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For those who feel Norwich City have gone from the ‘Great Entertainers’ to bottom of the bill performers, fear not, Daniel Farke shares your concerns.
If you are being entirely accurate that ‘swashbuckling, you score three we fancy scoring four’ outlook was only really applicable during Farke's maiden Championship title success.
A feat so unexpected but achieved with a panache and an attacking verve woven around the prodigious talents of Emi Buendia and Teemu Pukki in their pomp.
Since then, or at least since the bright lights and the allure of the Premier League swiftly faded two seasons ago after a home win over Manchester City that reverberated around the globe, it has been a far more measured approach.
Another Championship title duly followed with a record-breaking number of league points but it was forged on a pragmatic defensive resolution Farke hoped would translate to the higher level.
For many reasons well stated already that had failed to materialise. Prompting a change of shape and a renewed focus on finding a much sturdier padlock.
A first point of the campaign duly arrived at Burnley, after signs the previous week at Everton that elusive quest for genuine resilience in front of Tim Krul was perhaps within reach.
It will take more than 90 minutes at Turf Moor to convince a corner has been turned. Which is why Farke’s desire, as well as many Norwich fans, to now see added attacking urgency may still have to wait.
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In pivoting towards City’s work without the ball there is absolutely no doubt it has taken something away from their output in the final third.
Pukki continues to look out of kilter, bar perhaps that razor sharp trigger move and composed finish past Watford’s Ben Foster which underlined again the type of service he thrives upon.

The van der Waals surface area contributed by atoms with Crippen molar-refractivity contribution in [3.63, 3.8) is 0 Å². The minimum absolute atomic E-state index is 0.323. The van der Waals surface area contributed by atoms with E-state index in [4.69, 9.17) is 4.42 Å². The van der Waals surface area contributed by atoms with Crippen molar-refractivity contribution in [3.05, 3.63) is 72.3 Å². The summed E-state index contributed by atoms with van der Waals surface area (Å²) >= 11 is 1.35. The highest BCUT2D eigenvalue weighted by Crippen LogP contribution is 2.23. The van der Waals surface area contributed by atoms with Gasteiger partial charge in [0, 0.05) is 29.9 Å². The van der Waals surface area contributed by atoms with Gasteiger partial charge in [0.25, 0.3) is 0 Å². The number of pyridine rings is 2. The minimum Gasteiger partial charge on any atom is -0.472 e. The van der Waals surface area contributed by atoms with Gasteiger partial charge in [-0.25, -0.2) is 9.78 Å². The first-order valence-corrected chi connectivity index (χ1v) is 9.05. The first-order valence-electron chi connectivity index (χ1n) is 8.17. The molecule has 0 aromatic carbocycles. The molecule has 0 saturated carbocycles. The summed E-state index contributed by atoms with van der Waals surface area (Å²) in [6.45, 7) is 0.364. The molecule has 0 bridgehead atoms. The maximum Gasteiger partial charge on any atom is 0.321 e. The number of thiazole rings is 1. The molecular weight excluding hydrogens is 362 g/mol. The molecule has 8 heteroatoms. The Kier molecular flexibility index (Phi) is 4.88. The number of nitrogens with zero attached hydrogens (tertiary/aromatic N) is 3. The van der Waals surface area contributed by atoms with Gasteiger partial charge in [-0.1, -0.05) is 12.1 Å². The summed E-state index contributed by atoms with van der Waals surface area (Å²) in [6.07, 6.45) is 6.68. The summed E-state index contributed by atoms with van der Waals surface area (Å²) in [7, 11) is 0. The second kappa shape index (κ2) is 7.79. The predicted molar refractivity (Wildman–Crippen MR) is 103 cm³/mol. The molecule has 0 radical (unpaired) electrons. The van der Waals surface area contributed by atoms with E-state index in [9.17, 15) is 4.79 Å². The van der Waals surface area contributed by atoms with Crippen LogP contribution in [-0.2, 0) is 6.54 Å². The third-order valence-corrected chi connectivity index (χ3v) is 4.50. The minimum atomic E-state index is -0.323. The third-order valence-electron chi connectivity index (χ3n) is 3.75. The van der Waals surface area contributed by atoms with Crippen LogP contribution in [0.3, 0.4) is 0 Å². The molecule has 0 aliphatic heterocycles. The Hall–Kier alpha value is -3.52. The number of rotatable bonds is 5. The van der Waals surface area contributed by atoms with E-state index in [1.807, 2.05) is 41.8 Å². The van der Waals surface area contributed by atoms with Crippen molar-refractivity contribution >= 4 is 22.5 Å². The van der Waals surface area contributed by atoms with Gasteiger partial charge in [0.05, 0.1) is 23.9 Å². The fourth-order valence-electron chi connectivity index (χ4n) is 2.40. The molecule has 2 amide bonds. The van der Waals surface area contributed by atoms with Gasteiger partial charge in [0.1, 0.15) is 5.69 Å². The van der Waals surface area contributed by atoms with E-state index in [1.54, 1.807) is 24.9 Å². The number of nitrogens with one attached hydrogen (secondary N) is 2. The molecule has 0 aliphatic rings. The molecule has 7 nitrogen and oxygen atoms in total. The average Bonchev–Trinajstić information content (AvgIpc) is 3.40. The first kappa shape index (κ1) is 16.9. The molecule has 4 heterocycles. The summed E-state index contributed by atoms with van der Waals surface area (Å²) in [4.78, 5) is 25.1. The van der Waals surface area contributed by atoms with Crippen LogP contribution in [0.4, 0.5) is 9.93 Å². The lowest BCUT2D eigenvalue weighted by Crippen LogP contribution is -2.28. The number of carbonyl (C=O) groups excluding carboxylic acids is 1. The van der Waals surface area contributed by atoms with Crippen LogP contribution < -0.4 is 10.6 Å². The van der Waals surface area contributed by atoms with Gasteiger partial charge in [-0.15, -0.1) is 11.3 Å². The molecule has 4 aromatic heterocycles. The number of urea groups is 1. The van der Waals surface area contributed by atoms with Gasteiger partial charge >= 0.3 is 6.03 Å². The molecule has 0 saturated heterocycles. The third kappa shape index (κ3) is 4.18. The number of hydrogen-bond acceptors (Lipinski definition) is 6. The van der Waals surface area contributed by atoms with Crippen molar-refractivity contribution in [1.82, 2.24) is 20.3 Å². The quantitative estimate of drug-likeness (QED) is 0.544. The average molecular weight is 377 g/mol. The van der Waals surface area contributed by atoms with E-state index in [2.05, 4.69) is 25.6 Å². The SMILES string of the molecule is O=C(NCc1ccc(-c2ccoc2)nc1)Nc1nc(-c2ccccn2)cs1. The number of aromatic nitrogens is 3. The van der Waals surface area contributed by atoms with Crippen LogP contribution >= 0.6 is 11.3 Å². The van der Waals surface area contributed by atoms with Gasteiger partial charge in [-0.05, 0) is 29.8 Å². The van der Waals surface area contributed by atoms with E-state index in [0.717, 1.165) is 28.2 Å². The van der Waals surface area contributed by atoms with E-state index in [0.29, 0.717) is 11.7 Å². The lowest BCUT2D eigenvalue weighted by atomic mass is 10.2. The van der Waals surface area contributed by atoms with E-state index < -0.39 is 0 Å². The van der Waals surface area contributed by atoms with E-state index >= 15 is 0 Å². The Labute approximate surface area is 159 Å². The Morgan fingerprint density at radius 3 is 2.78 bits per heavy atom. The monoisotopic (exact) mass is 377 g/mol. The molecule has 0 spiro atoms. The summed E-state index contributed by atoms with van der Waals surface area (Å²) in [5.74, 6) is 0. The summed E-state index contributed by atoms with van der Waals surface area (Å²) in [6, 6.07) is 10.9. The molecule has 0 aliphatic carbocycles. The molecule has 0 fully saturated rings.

While Josh Sargent’s prodigious workload has not brought a goal in the English top flight.
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Further, the sight of two expensively-acquired wide players in Milot Rashica and Christos Tzolis deployed largely in small cameos prior to this international recess suggests Farke clearly has his hands full to harness that creative potential, while not jeopardising defensive solidity.
“Success in football is always built step by step,” he said, speaking ahead of his side’s recent Clarets’ stalemate. “If you have a situation where you concede too many goals you can't work with the same force at both ends.
"In other words, I don’t believe you can say we must concentrate right now on being more solid, in terms of defending, but also on the other hand we must make sure we score many more goals.
"The first step in our situation is always to be more solid in terms of defending.
"If you are conceding on average three a game, which we had done more or less in the opening matches, you don’t turn around and say at this level, ‘We need to score five to win.’ If you find that solidity then the confidence and self belief will grow to develop the attacking side of the game.
“I still had the feeling we have got into situations where we could have shot a bit earlier. If you don’t shoot, you can’t score. Or a chance to put a cross in, and we have players like Teemu or Josh in the box.
"Or we could be braver, when instead of a shot or a cross we decide to play a pass back. We have to ask more questions in the opponent's final third.
“We have to add that, and it will become a focus for us. But with a bit more quality and perhaps being more convinced in the final third we could have taken more points.”
What should excite is Farke has the raw material to embark on the next phase of his Premier League masterplan.
There may be uncomfortable parallels so far with the last Premier League tilt but the attacking resource at his disposal this time around is not one of them.
For that the expectation will be, if not a return to the era of the ‘Great Entertainers’, definitely a team who can get fans out of their seats.